March 4, 2009: The war is still being fought in Mosul. Here, Kurds and Sunni Arabs confront each other over who will control the region. Saddam Hussein sent hundreds of thousands of Sunni Arabs north and settled them on Kurd land, and in Kurd houses. The Kurds were forced further north, and now, a generation later, they are back. The Sunni Arabs don't want to move south, to poverty and loss of face. This provides plenty of desperate Sunni Arabs who are willing to support al Qaeda, other Sunni Arab extremists, and criminal gangs, in fighting the Kurds and the Shia Arab dominated central government. The terrorists, and many criminal gangs, still have access to Syria (as a refuge, base and staging area). The Syrian border isn't as easy to cross, for the bad guys, as it used to be. But the border is not sealed, and if you are patient and careful, you can avoid the patrols and sneak across. But there's no more large scale crossings. Mostly now it's small groups of men and goods. The terrorists up north are short on weapons, but not cash. That still comes across, and it helps keeps the terrorism going. The foreign volunteers, who are often used as suicide bombers, still come, but in much smaller numbers. The terrorists will never be completely gone from this area as long as the Kurds and Arabs are still deadlocked on who shall control what.
The terrorist groups are taking heavy losses, because of the larger, and more competent Iraqi police force. The U.S. forces also have a formidable intelligence system, which uses years of data collected on Iraqi terrorists and criminals, as well as powerful surveillance capabilities, that feed a steady flow of tips to the U.S. and Iraqi troops out making arrests and confiscating weapons. The Iraqis want to hold on to American intel capabilities, and that is one of the reasons some U.S. troops will be in Iraq for a few more years, to assist in going after the remaining terrorist groups, and the major criminal gangs. Some of these intelligence and surveillance systems can be turned over to the Iraqis, but some of the intel data is too highly classified to share, and some of the technology falls into the same category.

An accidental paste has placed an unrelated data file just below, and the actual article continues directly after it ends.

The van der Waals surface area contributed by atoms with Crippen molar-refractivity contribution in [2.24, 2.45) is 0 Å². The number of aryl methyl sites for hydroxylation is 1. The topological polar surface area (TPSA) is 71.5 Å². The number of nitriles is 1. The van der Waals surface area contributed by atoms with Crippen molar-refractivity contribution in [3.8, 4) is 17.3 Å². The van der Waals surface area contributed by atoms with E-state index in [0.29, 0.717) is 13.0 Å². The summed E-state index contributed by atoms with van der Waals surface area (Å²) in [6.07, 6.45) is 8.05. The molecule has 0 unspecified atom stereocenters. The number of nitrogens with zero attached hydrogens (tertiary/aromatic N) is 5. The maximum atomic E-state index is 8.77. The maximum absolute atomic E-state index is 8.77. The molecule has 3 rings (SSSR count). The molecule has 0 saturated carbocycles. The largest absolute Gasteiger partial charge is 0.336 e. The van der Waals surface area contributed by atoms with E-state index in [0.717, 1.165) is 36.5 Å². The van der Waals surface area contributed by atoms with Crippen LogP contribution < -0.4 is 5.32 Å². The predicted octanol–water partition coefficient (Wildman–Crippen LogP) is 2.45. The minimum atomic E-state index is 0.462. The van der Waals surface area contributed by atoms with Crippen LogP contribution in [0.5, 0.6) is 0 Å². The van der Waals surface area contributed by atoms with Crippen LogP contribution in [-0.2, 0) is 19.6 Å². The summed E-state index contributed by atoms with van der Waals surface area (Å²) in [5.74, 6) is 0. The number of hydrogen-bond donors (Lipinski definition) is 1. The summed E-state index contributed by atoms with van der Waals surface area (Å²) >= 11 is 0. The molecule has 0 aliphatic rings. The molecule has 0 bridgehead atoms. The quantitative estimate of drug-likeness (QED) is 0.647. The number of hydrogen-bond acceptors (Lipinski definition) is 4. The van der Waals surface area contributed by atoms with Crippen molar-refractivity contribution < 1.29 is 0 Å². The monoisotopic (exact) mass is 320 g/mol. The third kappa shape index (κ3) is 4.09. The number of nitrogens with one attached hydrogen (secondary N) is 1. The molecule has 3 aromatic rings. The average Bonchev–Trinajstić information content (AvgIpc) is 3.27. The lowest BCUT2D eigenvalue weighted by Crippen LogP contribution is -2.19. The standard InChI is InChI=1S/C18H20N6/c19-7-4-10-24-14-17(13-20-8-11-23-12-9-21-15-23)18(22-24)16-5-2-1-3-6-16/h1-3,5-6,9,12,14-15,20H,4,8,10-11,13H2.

The government is also cracking down on corrupt police, especially the death squads. Last week, a dozen Shia Arab policemen were arrested for murdering Sunni Arabs. These killings were carried out while the cops were in uniform, often in the daytime, while they were on duty. There were witnesses willing to testify. Up north, there are problems with corrupt Sunni Arab police. This results in leaked information, and at least two attacks on U.S. soldiers (by Iraqi police in uniform).
The U.S. has announced its plan to withdraw most American forces from Iraq. This will take place over the next 18 months, with the current 143,000 troops being reduced to 50,000. At that point, American troops would no longer participate in combat on a regular basis. The U.S. has an agreement with Iraq that calls for all U.S. troops to be gone in three years, if both nations agree. But there are many Iraqis who want some U.S. troops to remain, to help guarantee the survival of a democratic government ("coup insurance") and protection from Iran and Turkey.
February 25, 2009: After a two year investigation, the government has identified Sunni Arab member of parliament Mohammed al Daini as the one who organized a suicide bombing inside parliament two years ago. Parliament has lifted al Daini's parliamentary immunity, and police are searching for him. Several Sunni Arab politicians have been accused, or caught, using violence against rivals, or the government in general. Al Daini was found guilty, in absentia, for his involvement in terrorist activities. Al Daini is believed to have fled the country.